The origin of “The Greatest Outfield” painting goes back almost two years.

In April 2022, the local chapter of the Society for American Baseball Research (SABR) had a meeting devoted to the topic of “The Art of Baseball.” Beth was invited to speak regarding baseball and art since she had done some plein air paintings while attending baseball games at Oriole Park at Camden Yards and Bowman Field with me.

Fast forward to February 2023, Beth had a show of paintings opening at the Genetti. I had invited Ted Knorr, a fellow Negro League historian who lives in Harrisburg, to speak the next day at our local SABR meeting on the topic of the Negro Leagues. I took Ted to Beth’s opening, and he was impressed with her work and wondered if he might be able to commission her to do a painting of the 1924-1927 Harrisburg Giants, consisting of “Fats” Jenkins, Oscar Charleston, and Rap Dixon. There are no photographs of the three standing together on a baseball field.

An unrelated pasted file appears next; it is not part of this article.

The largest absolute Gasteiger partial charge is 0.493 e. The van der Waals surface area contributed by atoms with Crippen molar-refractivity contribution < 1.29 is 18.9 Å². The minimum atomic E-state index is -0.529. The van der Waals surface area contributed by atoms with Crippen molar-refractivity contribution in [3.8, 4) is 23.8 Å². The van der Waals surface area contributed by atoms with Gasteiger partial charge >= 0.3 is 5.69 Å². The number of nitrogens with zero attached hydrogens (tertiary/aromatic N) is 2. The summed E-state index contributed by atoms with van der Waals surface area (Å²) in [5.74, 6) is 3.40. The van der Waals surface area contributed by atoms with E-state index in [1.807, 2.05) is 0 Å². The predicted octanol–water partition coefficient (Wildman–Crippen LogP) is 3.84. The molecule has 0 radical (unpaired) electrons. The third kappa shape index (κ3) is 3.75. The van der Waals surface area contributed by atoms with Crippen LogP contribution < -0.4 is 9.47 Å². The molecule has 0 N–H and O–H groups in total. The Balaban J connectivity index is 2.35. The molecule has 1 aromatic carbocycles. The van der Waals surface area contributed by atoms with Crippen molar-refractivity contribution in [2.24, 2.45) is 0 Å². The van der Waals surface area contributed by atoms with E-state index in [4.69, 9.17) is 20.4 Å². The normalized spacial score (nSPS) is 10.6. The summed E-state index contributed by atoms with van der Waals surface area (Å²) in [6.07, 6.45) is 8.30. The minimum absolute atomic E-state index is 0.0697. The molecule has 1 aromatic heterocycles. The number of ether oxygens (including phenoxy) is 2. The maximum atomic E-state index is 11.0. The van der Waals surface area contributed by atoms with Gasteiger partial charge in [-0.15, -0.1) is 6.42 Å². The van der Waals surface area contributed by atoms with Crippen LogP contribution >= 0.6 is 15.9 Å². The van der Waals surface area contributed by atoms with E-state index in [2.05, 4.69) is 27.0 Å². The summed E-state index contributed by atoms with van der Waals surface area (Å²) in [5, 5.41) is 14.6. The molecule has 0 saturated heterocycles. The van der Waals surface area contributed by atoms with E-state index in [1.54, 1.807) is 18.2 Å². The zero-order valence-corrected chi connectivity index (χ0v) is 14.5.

Ted asked Beth if he provided individual photos of each player and whether she could combine them into a painting of three players. Since the Harrisburg Giant played in the first professional game at Bowman Field in 1926, I suggested that she use it as a background of them standing at Bowman Field with the neighborhood in the background.

Ted and I provided Beth with the needed photographs, and by May, she had rendered a beautiful, finished painting. Later, Ted suggested that Beth enter the painting in the Malloy Conference Art Contest.

A little about this outfield that Beth painted.